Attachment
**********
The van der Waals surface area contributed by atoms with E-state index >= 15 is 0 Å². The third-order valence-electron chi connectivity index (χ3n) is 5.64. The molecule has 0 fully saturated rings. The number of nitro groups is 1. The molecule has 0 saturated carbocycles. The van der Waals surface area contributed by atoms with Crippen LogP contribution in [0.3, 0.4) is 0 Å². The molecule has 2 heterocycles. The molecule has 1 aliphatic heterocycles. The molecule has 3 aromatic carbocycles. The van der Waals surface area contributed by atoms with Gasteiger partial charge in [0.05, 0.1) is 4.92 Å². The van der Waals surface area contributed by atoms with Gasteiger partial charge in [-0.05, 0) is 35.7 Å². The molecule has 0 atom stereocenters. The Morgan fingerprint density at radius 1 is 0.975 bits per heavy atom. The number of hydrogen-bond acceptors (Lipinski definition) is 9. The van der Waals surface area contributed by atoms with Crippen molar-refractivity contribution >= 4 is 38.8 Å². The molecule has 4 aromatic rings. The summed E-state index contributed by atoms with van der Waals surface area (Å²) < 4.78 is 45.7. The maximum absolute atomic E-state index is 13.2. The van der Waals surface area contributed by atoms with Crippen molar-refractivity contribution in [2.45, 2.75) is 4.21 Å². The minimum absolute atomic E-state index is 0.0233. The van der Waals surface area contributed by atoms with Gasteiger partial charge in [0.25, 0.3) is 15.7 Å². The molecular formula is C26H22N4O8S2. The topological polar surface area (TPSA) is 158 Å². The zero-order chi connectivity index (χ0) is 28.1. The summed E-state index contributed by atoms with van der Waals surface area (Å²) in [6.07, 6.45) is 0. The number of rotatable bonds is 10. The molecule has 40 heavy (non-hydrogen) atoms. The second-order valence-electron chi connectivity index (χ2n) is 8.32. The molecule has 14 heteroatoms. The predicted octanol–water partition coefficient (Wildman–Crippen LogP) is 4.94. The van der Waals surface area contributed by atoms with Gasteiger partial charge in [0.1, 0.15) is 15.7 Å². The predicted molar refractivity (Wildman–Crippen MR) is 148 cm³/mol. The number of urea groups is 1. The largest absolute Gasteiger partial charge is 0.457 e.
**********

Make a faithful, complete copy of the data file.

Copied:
The van der Waals surface area contributed by atoms with E-state index >= 15 is 0 Å². The third-order valence-electron chi connectivity index (χ3n) is 5.64. The molecule has 0 fully saturated rings. The number of nitro groups is 1. The molecule has 0 saturated carbocycles. The van der Waals surface area contributed by atoms with Crippen LogP contribution in [0.3, 0.4) is 0 Å². The molecule has 2 heterocycles. The molecule has 1 aliphatic heterocycles. The molecule has 3 aromatic carbocycles. The van der Waals surface area contributed by atoms with Gasteiger partial charge in [0.05, 0.1) is 4.92 Å². The van der Waals surface area contributed by atoms with Gasteiger partial charge in [-0.05, 0) is 35.7 Å². The molecule has 0 atom stereocenters. The Morgan fingerprint density at radius 1 is 0.975 bits per heavy atom. The number of hydrogen-bond acceptors (Lipinski definition) is 9. The van der Waals surface area contributed by atoms with Crippen molar-refractivity contribution >= 4 is 38.8 Å². The molecule has 4 aromatic rings. The summed E-state index contributed by atoms with van der Waals surface area (Å²) < 4.78 is 45.7. The maximum absolute atomic E-state index is 13.2. The van der Waals surface area contributed by atoms with Crippen molar-refractivity contribution in [2.45, 2.75) is 4.21 Å². The minimum absolute atomic E-state index is 0.0233. The van der Waals surface area contributed by atoms with Gasteiger partial charge in [0.25, 0.3) is 15.7 Å². The molecular formula is C26H22N4O8S2. The topological polar surface area (TPSA) is 158 Å². The zero-order chi connectivity index (χ0) is 28.1. The summed E-state index contributed by atoms with van der Waals surface area (Å²) in [6.07, 6.45) is 0. The number of rotatable bonds is 10. The molecule has 40 heavy (non-hydrogen) atoms. The second-order valence-electron chi connectivity index (χ2n) is 8.32. The molecule has 14 heteroatoms. The predicted octanol–water partition coefficient (Wildman–Crippen LogP) is 4.94. The van der Waals surface area contributed by atoms with Gasteiger partial charge in [0.1, 0.15) is 15.7 Å². The predicted molar refractivity (Wildman–Crippen MR) is 148 cm³/mol. The number of urea groups is 1. The largest absolute Gasteiger partial charge is 0.457 e.